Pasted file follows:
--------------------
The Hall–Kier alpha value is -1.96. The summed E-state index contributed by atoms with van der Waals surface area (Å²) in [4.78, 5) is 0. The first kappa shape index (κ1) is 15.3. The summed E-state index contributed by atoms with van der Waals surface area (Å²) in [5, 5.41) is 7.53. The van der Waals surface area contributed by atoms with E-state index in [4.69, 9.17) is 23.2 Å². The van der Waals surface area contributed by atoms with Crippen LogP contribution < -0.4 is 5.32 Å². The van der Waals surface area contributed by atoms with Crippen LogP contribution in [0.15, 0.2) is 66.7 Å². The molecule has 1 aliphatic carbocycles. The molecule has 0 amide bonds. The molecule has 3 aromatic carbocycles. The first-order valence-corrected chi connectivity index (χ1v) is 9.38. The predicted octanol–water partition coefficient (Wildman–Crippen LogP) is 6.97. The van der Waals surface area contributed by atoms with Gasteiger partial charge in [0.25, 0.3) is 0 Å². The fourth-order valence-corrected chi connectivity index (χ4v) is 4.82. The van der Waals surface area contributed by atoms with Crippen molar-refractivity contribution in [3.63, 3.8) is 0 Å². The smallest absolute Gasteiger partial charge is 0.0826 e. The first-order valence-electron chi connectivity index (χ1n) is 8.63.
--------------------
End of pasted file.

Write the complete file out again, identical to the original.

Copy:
The Hall–Kier alpha value is -1.96. The summed E-state index contributed by atoms with van der Waals surface area (Å²) in [4.78, 5) is 0. The first kappa shape index (κ1) is 15.3. The summed E-state index contributed by atoms with van der Waals surface area (Å²) in [5, 5.41) is 7.53. The van der Waals surface area contributed by atoms with E-state index in [4.69, 9.17) is 23.2 Å². The van der Waals surface area contributed by atoms with Crippen LogP contribution < -0.4 is 5.32 Å². The van der Waals surface area contributed by atoms with Crippen LogP contribution in [0.15, 0.2) is 66.7 Å². The molecule has 1 aliphatic carbocycles. The molecule has 0 amide bonds. The molecule has 3 aromatic carbocycles. The first-order valence-corrected chi connectivity index (χ1v) is 9.38. The predicted octanol–water partition coefficient (Wildman–Crippen LogP) is 6.97. The van der Waals surface area contributed by atoms with Gasteiger partial charge in [0.25, 0.3) is 0 Å². The fourth-order valence-corrected chi connectivity index (χ4v) is 4.82. The van der Waals surface area contributed by atoms with Crippen molar-refractivity contribution in [3.63, 3.8) is 0 Å². The smallest absolute Gasteiger partial charge is 0.0826 e. The first-order valence-electron chi connectivity index (χ1n) is 8.63.